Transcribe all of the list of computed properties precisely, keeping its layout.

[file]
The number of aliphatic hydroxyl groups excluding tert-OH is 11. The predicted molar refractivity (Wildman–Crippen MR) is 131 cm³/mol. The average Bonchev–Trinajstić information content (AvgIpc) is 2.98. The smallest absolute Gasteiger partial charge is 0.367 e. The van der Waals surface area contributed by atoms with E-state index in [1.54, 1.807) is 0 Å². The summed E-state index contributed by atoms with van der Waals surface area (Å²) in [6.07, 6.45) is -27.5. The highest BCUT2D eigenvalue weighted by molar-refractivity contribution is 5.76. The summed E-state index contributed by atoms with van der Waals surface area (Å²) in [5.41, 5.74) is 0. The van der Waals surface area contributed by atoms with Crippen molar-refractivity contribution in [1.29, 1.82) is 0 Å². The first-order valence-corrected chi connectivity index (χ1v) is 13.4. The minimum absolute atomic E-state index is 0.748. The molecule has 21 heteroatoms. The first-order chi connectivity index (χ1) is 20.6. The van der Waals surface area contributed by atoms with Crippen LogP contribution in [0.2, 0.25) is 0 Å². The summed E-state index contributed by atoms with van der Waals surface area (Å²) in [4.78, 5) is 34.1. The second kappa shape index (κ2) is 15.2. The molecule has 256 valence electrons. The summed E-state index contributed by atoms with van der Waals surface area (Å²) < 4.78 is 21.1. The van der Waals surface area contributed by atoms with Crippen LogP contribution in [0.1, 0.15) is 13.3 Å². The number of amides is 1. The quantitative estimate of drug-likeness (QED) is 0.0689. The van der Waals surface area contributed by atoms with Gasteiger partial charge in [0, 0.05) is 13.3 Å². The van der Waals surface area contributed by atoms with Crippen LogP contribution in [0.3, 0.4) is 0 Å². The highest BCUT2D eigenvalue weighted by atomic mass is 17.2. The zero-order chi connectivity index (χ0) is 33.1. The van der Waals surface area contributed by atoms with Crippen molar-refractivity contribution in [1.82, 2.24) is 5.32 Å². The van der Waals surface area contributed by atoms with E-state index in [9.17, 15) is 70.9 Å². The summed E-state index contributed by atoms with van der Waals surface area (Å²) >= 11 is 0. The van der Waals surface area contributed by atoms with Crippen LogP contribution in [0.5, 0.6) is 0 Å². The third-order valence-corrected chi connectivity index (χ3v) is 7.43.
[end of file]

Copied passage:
The number of aliphatic hydroxyl groups excluding tert-OH is 11. The predicted molar refractivity (Wildman–Crippen MR) is 131 cm³/mol. The average Bonchev–Trinajstić information content (AvgIpc) is 2.98. The smallest absolute Gasteiger partial charge is 0.367 e. The van der Waals surface area contributed by atoms with E-state index in [1.54, 1.807) is 0 Å². The summed E-state index contributed by atoms with van der Waals surface area (Å²) in [6.07, 6.45) is -27.5. The highest BCUT2D eigenvalue weighted by molar-refractivity contribution is 5.76. The summed E-state index contributed by atoms with van der Waals surface area (Å²) in [5.41, 5.74) is 0. The van der Waals surface area contributed by atoms with Crippen molar-refractivity contribution in [1.29, 1.82) is 0 Å². The first-order valence-corrected chi connectivity index (χ1v) is 13.4. The minimum absolute atomic E-state index is 0.748. The molecule has 21 heteroatoms. The first-order chi connectivity index (χ1) is 20.6. The van der Waals surface area contributed by atoms with Crippen LogP contribution in [0.2, 0.25) is 0 Å². The summed E-state index contributed by atoms with van der Waals surface area (Å²) in [4.78, 5) is 34.1. The second kappa shape index (κ2) is 15.2. The molecule has 256 valence electrons. The summed E-state index contributed by atoms with van der Waals surface area (Å²) < 4.78 is 21.1. The van der Waals surface area contributed by atoms with Crippen LogP contribution in [0.1, 0.15) is 13.3 Å². The number of amides is 1. The quantitative estimate of drug-likeness (QED) is 0.0689. The van der Waals surface area contributed by atoms with Gasteiger partial charge in [0, 0.05) is 13.3 Å². The van der Waals surface area contributed by atoms with Crippen LogP contribution in [0.3, 0.4) is 0 Å². The highest BCUT2D eigenvalue weighted by atomic mass is 17.2. The zero-order chi connectivity index (χ0) is 33.1. The van der Waals surface area contributed by atoms with Crippen molar-refractivity contribution in [1.82, 2.24) is 5.32 Å². The van der Waals surface area contributed by atoms with E-state index in [9.17, 15) is 70.9 Å². The summed E-state index contributed by atoms with van der Waals surface area (Å²) >= 11 is 0. The van der Waals surface area contributed by atoms with Crippen LogP contribution in [0.5, 0.6) is 0 Å². The third-order valence-corrected chi connectivity index (χ3v) is 7.43.